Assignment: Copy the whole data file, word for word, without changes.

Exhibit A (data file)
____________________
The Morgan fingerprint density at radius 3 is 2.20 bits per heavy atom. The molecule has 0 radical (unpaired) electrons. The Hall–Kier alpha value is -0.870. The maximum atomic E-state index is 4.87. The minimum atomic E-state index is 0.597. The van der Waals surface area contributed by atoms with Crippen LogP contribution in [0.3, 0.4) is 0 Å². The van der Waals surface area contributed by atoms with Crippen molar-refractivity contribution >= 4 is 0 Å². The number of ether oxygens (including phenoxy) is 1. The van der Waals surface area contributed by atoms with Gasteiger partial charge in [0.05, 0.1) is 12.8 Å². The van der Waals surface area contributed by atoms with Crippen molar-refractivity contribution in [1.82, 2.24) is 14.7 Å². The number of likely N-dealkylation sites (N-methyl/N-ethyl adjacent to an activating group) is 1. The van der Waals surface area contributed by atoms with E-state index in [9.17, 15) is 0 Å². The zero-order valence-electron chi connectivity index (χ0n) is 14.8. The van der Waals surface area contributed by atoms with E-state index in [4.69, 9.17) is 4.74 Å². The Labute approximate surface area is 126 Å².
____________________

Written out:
The Morgan fingerprint density at radius 3 is 2.20 bits per heavy atom. The molecule has 0 radical (unpaired) electrons. The Hall–Kier alpha value is -0.870. The maximum atomic E-state index is 4.87. The minimum atomic E-state index is 0.597. The van der Waals surface area contributed by atoms with Crippen LogP contribution in [0.3, 0.4) is 0 Å². The van der Waals surface area contributed by atoms with Crippen molar-refractivity contribution >= 4 is 0 Å². The number of ether oxygens (including phenoxy) is 1. The van der Waals surface area contributed by atoms with Gasteiger partial charge in [0.05, 0.1) is 12.8 Å². The van der Waals surface area contributed by atoms with Crippen molar-refractivity contribution in [1.82, 2.24) is 14.7 Å². The number of likely N-dealkylation sites (N-methyl/N-ethyl adjacent to an activating group) is 1. The van der Waals surface area contributed by atoms with E-state index in [9.17, 15) is 0 Å². The zero-order valence-electron chi connectivity index (χ0n) is 14.8. The van der Waals surface area contributed by atoms with E-state index in [4.69, 9.17) is 4.74 Å². The Labute approximate surface area is 126 Å².